Selection Steps

A proven checklist for evaluating & selecting
an accounting system or ERP solution

By J. Carlton Collins, CPA

Selecting the wrong accounting software can be a complete disaster. You could even lose your job or your business by making a poor choice – it has certainly happened many times before. Exactly where can you go to get the information you need to make the right decision? There are trade shows, seminars, and magazine articles on selecting accounting software, but they typically just tell you the good stuff. The accounting software publishers at conferences and other similar shows will provide you with a fancy brochure and show you what they have to offer, but the truth is that it is almost impossible to tell what’s missing or what’s wrong with the product. The Value-Added Resellers (VARs) will come to your office to demonstrate the product, but they usually skip over the negative points and weaknesses as well. The magazine articles all seem to gloss over the bad stuff in fear of chasing away advertising dollars.

Too often it takes a complete installation of the system and at least a month of operations to tell if the product will meet your needs – and by then, it is too late. There seems to be no independent place to go to get good help with avoiding the wrong package. This is a problem that everyone faces when selecting accounting software. The good news is that almost all accounting software packages have gotten better over the past decade, and it is now easier to end up with a fairly good product than it used to be. But still, here are some important steps you should follow when selecting accounting software:

Twenty-five Steps for Evaluating & Selecting the
Right Accounting Software Package

  1. Steering Committee (optional) - For larger companies, it may be important to establish a steering committee to oversee the evaluation and selection process. Your committee should ideally have 5 to 7 people - but in larger companies it may be necessary to include others in the process. Use an odd number of people so there are no tie votes. In some cases, this committee may simply oversee the evaluation and selection process and "steer" the people who are doing the work. However in most situations, these 5 to 7 people will actually perform the evaluation and selection work. The use of a steering committee is important because it addresses the politics of this process. For example, this provides an avenue for key people to contribute and feel like they are part of the solution. This encourages all parties to buy in to the ultimate solution chosen, rather than feel like a solution was selected without their input and forced upon them. Ultimately, the success of the new system will depend partly on the acceptance of this new system by the people who must deploy, learn and use the new system.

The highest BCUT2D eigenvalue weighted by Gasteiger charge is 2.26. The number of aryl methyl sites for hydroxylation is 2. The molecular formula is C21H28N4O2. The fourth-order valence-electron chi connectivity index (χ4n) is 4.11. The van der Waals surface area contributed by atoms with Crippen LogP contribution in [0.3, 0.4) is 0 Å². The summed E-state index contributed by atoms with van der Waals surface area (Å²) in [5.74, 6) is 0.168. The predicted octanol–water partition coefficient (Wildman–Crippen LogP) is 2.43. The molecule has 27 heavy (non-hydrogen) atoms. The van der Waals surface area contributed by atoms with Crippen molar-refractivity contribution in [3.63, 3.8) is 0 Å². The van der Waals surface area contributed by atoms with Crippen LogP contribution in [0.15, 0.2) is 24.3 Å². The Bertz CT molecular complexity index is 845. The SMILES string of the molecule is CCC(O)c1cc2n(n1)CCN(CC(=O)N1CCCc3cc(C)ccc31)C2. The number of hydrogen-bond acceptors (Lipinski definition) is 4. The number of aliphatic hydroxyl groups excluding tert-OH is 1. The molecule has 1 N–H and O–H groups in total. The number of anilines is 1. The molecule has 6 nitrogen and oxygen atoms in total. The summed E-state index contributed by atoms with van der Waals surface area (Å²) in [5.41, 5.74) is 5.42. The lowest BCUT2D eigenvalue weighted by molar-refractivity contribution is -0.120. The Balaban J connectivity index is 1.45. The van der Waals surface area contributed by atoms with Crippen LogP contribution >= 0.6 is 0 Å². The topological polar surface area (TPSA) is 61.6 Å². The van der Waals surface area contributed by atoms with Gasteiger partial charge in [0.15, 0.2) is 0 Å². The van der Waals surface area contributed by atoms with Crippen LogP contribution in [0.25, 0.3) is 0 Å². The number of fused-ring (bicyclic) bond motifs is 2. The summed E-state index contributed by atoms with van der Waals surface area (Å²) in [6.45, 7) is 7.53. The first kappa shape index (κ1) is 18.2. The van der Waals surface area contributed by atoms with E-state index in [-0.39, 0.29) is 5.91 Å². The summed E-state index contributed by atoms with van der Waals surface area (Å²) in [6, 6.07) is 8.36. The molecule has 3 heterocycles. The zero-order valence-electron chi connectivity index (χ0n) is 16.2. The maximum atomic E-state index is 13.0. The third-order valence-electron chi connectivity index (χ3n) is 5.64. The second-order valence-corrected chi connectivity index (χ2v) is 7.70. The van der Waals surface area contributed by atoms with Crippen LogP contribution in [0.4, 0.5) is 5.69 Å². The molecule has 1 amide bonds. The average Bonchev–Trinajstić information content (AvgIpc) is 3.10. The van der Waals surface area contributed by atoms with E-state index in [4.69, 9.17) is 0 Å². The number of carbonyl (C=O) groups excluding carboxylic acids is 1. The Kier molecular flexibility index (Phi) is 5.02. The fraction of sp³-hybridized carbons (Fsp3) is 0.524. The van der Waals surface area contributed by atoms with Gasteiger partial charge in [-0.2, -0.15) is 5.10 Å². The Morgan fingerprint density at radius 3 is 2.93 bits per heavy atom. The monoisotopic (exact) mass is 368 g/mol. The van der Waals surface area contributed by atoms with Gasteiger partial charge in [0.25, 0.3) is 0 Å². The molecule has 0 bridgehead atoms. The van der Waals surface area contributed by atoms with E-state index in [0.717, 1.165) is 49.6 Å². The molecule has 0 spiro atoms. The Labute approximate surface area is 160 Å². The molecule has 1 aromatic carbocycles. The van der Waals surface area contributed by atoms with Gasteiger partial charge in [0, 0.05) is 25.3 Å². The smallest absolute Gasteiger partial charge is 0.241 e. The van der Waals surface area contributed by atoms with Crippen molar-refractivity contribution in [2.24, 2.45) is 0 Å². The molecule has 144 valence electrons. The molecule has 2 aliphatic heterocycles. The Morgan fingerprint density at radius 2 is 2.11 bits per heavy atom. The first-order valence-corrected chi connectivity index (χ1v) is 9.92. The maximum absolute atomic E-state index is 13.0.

2. Budget - The steering committee should prepare the a budget range and provide those parameters to the people actually performing the evaluation and selection. Without a budget range, the people performing the evaluation and selection process may waste time evaluating products that are outside the scope of the budget. At a minimum, the budget should include the following:

    1. Budgeted cost for new software
    2. Budgeted cost for new hardware
    3. Budgeted cost for implementation and training
    4. Budgeted cost for on-going support costs and product upgrades

  3. Time Schedule - The steering committee should prepare the a time schedule with targeted milestones and provide those parameters to the people actually performing the evaluation and selection. At a minimum, the time schedule should reflect target dates for the following:

    1. Date to begin evaluation process.
    2. Periodic reporting dates in which the steering committee is apprised of progress.
    3. Date by which the options are to be narrowed down to 4 or 5 potential solutions.
    4. Date range for scheduling product demonstrations.
    5. Deadline for receiving all proposals from accounting software publishers or resellers.
    6. Date by which the selection should be made.
    7. Date in which the product and services are ordered (contracted for).
    8. Date by which the implementation and training process should begin.
    9. Date by which the new system should be fully implemented and running properly.

  4. Identify the Current Problems – If you are at this stage, it can be safely assumed that a) you already have a current accounting system, and b) your current accounting system is not adequately meeting your needs – else you would not be considering a new system. The first step is to define the problems with your current system – after all if you are unable to come up with a compelling list of shortcomings, weaknesses, or issues, then perhaps you should reconsider the need to replace your current system. To identify the current problems and issues, it may be helpful to use e-mail to solicit feedback from each and every person who uses the accounting system. Assuming you are able to identify enough issues to warrant replacement of the current systems, you are now ready to move forward.